Solar Spring Break, a long-running GRID initiative that started bringing college undergrads to Greater Los Angeles in 2015, has a warm place in our hearts. It's a fine way for students to spend their week out of classes, going somewhere largely unfamiliar to learn about career opportunities and sustainable economies. And for us and our homeowners, it's a tradition that fits one of our biggest ideas—building the next generation of solar professionals. When undergraduate and graduate students spend a week at GRIDLA activities, everything from the site visits to the homeowner install is a step preparing them to have future impact beyond the university.
This year, a total of almost two dozen Massachusetts students participated in SSB stays with GLA. They were split into two groups, each in California for a week. At the beginning of March, we kicked off our biggest SSB year by welcoming the University of Massachusetts Boston. A few weeks later, our MIT Energy Initiative partners sent us a Massachusetts Institute of Technology group. Were we expecting anything less than phenomenal engagement from these student groups? No. But once they actually got out into the California sunshine, they proved their excellence in spades.
Both MIT and UMass spent a half-day of their Downtown Los Angeles tour at special partner nonprofit: Homeboy Industries. Homeboy is a GLA workforce development partner, and has earned national fame as one of the preeminent programs working on social enterprise and small business growth. Functioning primarily out of the headquarters we toured (where the team runs a bakery, cafe, tattoo removal parlor, and more), Homeboy's free community services concentrate on at-risk youth, former gang members, and returning citizens. As our colleagues, they help individuals from a variety of tough circumstances get solar careers. Later on MIT and UMass explored the Los Angeles Cleantech Incubator campus: a breeding ground for innovation in Downtown's Arts District. For several of these super-talented young people in SSB, the site visit's state-of-the-art facilities were a reminder of how many applications their classroom skills have beyond their current programs; LACI is one of the top business incubators founded by any city.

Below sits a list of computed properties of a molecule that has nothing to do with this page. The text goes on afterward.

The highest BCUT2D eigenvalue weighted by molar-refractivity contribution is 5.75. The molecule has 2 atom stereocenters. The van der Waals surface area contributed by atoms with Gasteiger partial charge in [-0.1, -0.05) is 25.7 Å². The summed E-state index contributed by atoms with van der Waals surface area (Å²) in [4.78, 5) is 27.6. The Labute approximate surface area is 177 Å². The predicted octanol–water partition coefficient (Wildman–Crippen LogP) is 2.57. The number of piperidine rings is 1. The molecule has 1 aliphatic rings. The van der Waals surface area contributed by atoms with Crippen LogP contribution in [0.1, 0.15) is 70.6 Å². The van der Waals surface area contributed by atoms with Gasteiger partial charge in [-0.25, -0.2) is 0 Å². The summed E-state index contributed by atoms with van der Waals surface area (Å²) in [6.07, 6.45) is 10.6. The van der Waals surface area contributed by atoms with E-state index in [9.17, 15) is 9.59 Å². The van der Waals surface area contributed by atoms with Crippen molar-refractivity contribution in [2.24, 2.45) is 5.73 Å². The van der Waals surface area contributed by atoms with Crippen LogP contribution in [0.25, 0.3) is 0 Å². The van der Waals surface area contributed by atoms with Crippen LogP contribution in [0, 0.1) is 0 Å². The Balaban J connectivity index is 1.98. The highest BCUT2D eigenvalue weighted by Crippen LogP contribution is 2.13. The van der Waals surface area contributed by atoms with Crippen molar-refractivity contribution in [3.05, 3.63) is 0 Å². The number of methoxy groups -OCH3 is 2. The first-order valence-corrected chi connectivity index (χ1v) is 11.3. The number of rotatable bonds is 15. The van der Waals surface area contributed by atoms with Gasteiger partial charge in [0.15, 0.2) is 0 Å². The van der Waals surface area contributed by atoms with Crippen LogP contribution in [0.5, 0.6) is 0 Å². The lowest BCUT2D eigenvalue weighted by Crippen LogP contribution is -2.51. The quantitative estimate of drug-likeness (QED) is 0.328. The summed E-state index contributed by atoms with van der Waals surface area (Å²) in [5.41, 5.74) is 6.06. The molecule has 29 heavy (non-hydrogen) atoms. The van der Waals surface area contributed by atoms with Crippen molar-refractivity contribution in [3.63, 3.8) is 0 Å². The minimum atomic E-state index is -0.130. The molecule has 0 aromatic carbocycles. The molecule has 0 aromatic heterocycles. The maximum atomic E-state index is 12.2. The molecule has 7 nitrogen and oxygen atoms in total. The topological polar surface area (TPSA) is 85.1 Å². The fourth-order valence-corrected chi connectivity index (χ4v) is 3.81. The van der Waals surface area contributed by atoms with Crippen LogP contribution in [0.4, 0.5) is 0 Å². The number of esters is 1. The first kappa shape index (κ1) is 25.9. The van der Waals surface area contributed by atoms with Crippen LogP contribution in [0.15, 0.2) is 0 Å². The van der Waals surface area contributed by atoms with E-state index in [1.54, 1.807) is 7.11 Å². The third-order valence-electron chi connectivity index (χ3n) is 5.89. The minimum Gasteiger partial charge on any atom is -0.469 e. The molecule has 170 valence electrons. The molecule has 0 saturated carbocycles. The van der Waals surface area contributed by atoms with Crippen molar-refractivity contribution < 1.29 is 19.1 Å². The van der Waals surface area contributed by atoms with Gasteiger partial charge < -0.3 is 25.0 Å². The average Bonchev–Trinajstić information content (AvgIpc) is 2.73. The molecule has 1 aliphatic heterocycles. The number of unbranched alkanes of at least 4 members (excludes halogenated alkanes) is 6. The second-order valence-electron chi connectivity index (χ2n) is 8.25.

Installs on real Los Angeles homes channeled the SSB students' palpable excitement into something they could be proud of. One home in the central part of Long Beach and another in the Leimert Park neighborhood of Los Angeles, both qualified to go solar, became learning experiences for the visiting college teams. Thanks to the book learning a lot of them already brought to California through courses of study in chemistry, electrical engineering, and physics, GRIDLA equipment didn't phase anybody on Solar Spring Break. And once our Solar Installation Specialists broke down their two-day projects, UMass and MIT had lots of fun turning a low-income household's rooftop into a clean power source.
Thanks to the MITEI team, our organizing partners at UMass, and both networks who covered Solar Spring Break locally: KABC-TV and Telemundo.